The announcement that this year blues giant Buddy Guy would be taking his last tour has triggered anxiety among fans, a healthy demand for tickets and sage speculation about the future of the art form.
For his part, Guy, 86, in an interview with the Journal-Constitution, said he understands his responsibility to the blues, but he is more interested in taking his bows while he’s still on his feet.
“The old fellow is doing pretty good,” he said, “but when you get to my age and you’re going Point A to Point B on the airlines, that catches up to you. Maybe I’d better step out of the way for the young people. I don’t want them to wheel me out on stage in a wheelchair.”
He’s going out with a bang. His “Damn Right Farewell Tour,” which brings him to Atlanta and Savannah, will take him to India, Europe, the Middle East, Australia and South America as well as the U.S., crossing the ocean three or four times. It’s the kind of schedule that would make Atlanta’s blues-rock road warrior Tinsley Ellis take a nap.
Earlier this month, during a tour stop in Mumbai, Guy’s drummer and producer Tom Hambridge told an interviewer, “I think Buddy Guy is a little bit of a freak of nature. He gets stronger as he gets older. I’m not sure how that works.”
Credit: Buddy Guy
Credit: Buddy Guy
George “Buddy” Guy was born in Lettsworth, Louisiana, to a sharecropper family. He came to Chicago in 1957, determined to make a living in music.
His incendiary, no-holds-barred guitar playing was hugely influential. Jimi Hendrix brought a tape recorder to his performances. Eric Clapton said “he was my pilot” when inducting Guy into the Rock and Roll Hall of Fame.
Of retirement, Guy said “I’ll be 87 this year. I started picking cotton at 6 years old, so I’ve been working for 80 some years. Man, it’s time.”
Guy performs a sold-out show at Atlanta Symphony Hall on March 17 and two engagements at the Savannah Music Festival, March 25 and March 26.
Ryan McMaken, artistic director of the Savannah fest, said the opportunity to book the blues master encouraged the festival team to open up a new outdoor venue, the 2,500-capacity Trustees’ Garden, to accommodate Guy’s audience.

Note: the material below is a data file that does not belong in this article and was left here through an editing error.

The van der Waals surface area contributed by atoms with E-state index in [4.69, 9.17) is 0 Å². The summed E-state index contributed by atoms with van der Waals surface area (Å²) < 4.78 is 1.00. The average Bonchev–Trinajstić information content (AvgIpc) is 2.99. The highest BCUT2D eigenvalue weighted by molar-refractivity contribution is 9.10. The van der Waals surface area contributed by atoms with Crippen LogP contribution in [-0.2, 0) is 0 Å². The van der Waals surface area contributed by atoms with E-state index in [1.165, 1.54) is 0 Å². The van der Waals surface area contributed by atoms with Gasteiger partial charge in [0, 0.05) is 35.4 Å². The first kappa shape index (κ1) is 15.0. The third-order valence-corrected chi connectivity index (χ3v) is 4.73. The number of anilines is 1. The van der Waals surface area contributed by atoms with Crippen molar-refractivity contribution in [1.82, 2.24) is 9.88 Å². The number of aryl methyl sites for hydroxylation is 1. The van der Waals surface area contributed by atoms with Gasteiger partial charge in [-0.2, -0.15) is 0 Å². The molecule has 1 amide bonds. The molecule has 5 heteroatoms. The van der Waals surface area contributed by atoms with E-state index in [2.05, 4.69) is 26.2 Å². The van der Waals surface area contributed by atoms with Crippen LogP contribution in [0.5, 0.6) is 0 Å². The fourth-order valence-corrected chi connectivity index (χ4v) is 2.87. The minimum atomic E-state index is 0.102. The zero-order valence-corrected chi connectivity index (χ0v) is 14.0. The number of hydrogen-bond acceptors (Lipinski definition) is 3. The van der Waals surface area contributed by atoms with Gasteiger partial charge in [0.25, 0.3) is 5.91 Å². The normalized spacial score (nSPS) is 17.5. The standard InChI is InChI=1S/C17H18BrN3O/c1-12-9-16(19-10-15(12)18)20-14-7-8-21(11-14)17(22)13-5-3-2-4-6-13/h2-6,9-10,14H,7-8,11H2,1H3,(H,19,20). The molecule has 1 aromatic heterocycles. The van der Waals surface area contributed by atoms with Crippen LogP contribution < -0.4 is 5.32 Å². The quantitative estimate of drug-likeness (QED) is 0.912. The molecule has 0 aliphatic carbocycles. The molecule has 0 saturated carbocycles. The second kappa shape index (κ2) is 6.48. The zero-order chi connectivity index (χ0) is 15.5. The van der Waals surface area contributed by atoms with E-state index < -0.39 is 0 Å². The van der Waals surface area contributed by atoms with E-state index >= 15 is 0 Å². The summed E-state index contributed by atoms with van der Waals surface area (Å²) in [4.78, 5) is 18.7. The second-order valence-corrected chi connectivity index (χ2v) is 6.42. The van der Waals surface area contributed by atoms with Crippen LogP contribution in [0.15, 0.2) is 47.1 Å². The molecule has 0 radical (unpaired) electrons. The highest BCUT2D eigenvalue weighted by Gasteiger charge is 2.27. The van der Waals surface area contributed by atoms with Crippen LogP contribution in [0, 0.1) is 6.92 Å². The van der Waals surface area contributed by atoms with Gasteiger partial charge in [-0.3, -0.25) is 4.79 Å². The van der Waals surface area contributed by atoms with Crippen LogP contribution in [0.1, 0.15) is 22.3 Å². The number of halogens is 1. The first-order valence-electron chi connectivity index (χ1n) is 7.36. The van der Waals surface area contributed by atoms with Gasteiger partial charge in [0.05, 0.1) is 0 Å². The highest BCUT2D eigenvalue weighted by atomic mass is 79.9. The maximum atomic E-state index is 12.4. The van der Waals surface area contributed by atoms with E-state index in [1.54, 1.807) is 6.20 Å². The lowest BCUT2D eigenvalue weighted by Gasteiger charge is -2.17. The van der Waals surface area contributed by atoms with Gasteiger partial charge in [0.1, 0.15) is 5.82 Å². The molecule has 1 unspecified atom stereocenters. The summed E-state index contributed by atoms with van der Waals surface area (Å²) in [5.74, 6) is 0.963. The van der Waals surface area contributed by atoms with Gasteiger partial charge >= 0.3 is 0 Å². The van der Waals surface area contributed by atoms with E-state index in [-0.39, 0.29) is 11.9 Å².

The blues elder has been touring with a crew of 20-something prodigies, including “King” Solomon Hicks, Jontavious Willis (from Greenville, Georgia) and Christone “Kingfish” Ingram.
After Guy heard Ingram play, he helped the young man find an opportunity to record. Hambridge produced Ingram’s 2019 debut, “Kingfish,” which was nominated for a Grammy in the traditional blues category.
Of Ingram, now 24, Guy said, “I told my drummer, who’s my producer, ‘we got to get him on a record.’ Those kind of people can keep this music alive.”
Credit: Justin Hardiman
Credit: Justin Hardiman
The issue of keeping the blues alive is a significant one. In one sense the blues is imperishable. There is a new generation of players, including Ingram and Willis, plenty of blues-saturated rock and pop, and even blues-influenced classical music from such composers as jazz trumpeter Terence Blanchard and Atlantan Carlos Simon.
On the other hand, the artists from Buddy Guy’s generation, the group that created the Chicago blues, are almost all gone. An extensive New Yorker profile from 2018 (by editor David Remnick) asked “Is the legendary singer and guitarist the last of his kind?” and answered in a qualified affirmative. “The way Guy sees it” Remnick wrote, “he is like one of those aging souls who find themselves the last fluent speaker of an obscure regional language.”
Willis has a tongue-in-cheek song, “The Blues is Dead,” on his 2019 album “Spectacular Class,” with the lyric: “I said stop with that foolish talk, it ain’t nothin’ but some myth/You know the blues ain’t dead, he just been takin’ his rest.”
But Guy gets this particular question so often that his publicist, Annie Lawlor, offered the following caveat in an email before his scheduled interview with the AJC:
“If we could avoid the very frequently asked question — “Are the blues a dying art form and how do you plan to keep them alive?” — that would be much appreciated. It always feels a bit silly to me given that BG is doing 130+ tour dates a year, releasing Grammy nominated records, fostering young talent on/off stage, and owns one of the most well known blues clubs in the world — but we still get that one a lot.”
Guy says he will probably play the occasional festival, and he’ll show up at his Chicago club, Legends, every now and then. “My kids are running the club, and they tell me ‘When you’re there, we do good.’ And if I have to go up and sing one, I can do that.”
It’s another example of his tenacity, a quality that he exemplifies, which is a good lesson for the young people joining him on tour. He was in his 50s when he released “Damn Right, I’ve Got the Blues,” his breakthrough 1991 album. He had been performing for more than 30 years. He just never gave up.
“It’s like a prize fighter,” said Guy, of the struggle against obscurity. “If you’re in the ring with your gloves on, and you give up, and lay down, you can’t win. But if you keep swinging, you might get in a lucky punch.”
At Atlanta Symphony Hall. 8 p.m., Friday, March 17. Sold out. Woodruff Arts Center, 1280 Peachtree St., Atlanta. aso.org.
At the Savannah Music Festival. 5 p.m. March 25; 4 p.m. March 26. $109. Trustees’ Garden, 10 E. Broad St., Savannah, near the Charles Morris Center venue. savannahmusicfestival.org.
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Credit: Natrice Miller / Natrice.Miller@ajc.com